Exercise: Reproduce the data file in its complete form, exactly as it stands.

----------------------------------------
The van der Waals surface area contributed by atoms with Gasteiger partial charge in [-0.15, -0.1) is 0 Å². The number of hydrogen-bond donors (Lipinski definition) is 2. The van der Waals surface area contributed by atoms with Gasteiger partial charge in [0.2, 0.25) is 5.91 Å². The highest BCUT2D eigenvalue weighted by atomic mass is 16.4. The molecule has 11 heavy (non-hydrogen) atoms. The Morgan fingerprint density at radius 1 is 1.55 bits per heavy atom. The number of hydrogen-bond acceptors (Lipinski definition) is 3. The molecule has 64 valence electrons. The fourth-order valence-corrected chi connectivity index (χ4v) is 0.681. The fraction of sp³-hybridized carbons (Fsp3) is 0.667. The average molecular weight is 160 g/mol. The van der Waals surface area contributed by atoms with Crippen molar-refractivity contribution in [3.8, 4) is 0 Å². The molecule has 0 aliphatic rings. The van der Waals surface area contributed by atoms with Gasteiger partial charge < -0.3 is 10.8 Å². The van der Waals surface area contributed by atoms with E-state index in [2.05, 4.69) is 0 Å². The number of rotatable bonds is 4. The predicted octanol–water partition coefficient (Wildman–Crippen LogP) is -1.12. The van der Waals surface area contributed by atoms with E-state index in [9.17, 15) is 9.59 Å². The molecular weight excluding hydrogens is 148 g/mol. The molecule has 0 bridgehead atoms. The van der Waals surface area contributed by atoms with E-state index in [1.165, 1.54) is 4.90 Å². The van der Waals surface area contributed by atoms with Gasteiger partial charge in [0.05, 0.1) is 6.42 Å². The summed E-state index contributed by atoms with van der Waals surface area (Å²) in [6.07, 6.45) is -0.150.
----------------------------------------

The van der Waals surface area contributed by atoms with Gasteiger partial charge in [-0.15, -0.1) is 0 Å². The number of hydrogen-bond donors (Lipinski definition) is 2. The van der Waals surface area contributed by atoms with Gasteiger partial charge in [0.2, 0.25) is 5.91 Å². The highest BCUT2D eigenvalue weighted by atomic mass is 16.4. The molecule has 11 heavy (non-hydrogen) atoms. The Morgan fingerprint density at radius 1 is 1.55 bits per heavy atom. The number of hydrogen-bond acceptors (Lipinski definition) is 3. The molecule has 64 valence electrons. The fourth-order valence-corrected chi connectivity index (χ4v) is 0.681. The fraction of sp³-hybridized carbons (Fsp3) is 0.667. The average molecular weight is 160 g/mol. The van der Waals surface area contributed by atoms with Crippen molar-refractivity contribution in [3.8, 4) is 0 Å². The molecule has 0 aliphatic rings. The van der Waals surface area contributed by atoms with Gasteiger partial charge < -0.3 is 10.8 Å². The van der Waals surface area contributed by atoms with E-state index in [2.05, 4.69) is 0 Å². The number of rotatable bonds is 4. The predicted octanol–water partition coefficient (Wildman–Crippen LogP) is -1.12. The van der Waals surface area contributed by atoms with E-state index in [9.17, 15) is 9.59 Å². The molecular weight excluding hydrogens is 148 g/mol. The molecule has 0 bridgehead atoms. The van der Waals surface area contributed by atoms with E-state index in [1.165, 1.54) is 4.90 Å². The van der Waals surface area contributed by atoms with Gasteiger partial charge in [0.05, 0.1) is 6.42 Å². The summed E-state index contributed by atoms with van der Waals surface area (Å²) in [6.07, 6.45) is -0.150.